Saturday, November 27, 2010

Campaign Calendar

I am always stressing, here and in my books, that the world does not revolve around the adventurers. As a way of forcing that issue, I like to make out a calendar for the year (in the game world). That way, I have certain major news items happen, no matter what is going on in their lives. These typically aren’t the major wars and battles, but more of the softer side of life. For example - One of the main characters in our longest on-going campaign is a major noble. As such certain things are expected, such as attending weddings and other social gatherings. Right now it is the first month of the game year, and I’m planning the noble weddings for the year. As the year goes on, adventures and other missions might put this character on the other side of the world when a socially important wedding is occurring. That causes drama in the character’s life.
I think about this like Stan Lee did for the early Spiderman stories. You know how real life kept interfering with his adventures? He also had to figure out how to pay the rent. He got fired from his job(s) if he kept vanishing into a broom closet to change into his superhero suit. The question is - Do you want your adventurers to have lives like Batman, where every social gathering that occurs is really only an excuse to have the PCs start a mission, or do you want them to have to role-play realistic characters that have back stories and players who are strongly attached to them? (All anti-DC statements are directed against the DC comics from decades ago and not necessarily recent movies that make up all of what some of you youngins know about comic books.)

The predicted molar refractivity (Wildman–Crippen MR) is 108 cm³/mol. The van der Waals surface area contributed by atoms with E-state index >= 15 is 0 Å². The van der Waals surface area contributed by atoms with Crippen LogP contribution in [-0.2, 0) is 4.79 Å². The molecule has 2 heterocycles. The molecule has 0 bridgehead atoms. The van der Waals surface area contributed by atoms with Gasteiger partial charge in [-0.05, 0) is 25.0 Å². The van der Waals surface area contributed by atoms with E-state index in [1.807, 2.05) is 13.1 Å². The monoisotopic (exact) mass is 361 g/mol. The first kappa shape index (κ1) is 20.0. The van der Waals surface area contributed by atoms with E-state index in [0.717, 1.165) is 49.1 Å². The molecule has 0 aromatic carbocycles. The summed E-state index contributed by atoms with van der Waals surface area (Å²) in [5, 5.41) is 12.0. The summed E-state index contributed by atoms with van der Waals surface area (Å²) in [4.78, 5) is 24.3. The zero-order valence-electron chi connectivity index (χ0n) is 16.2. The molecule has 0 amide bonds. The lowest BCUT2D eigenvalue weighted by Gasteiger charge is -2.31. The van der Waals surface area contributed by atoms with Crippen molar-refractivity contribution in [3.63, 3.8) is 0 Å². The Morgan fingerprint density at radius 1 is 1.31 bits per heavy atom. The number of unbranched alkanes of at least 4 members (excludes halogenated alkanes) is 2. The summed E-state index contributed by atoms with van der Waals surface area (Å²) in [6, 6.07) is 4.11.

1 comment:

  1. Bravo, I'm glad I'm not alone in thinking like this.

    Every Cleric or Paladin in my game world needs to observe their deities feast days and maybe even perform a rite or a blessing if they expect to be able to cast spells.

    If characters roll into town on a Sunday they can't expect the market to be open so they can replenish their supplies.

    My plots often require the PCs to prevent an important event happening by a deadline such as an auspicious planetary alignment, a big wedding or an execution. Sometimes players just need a hurry up when they're dragging their heels.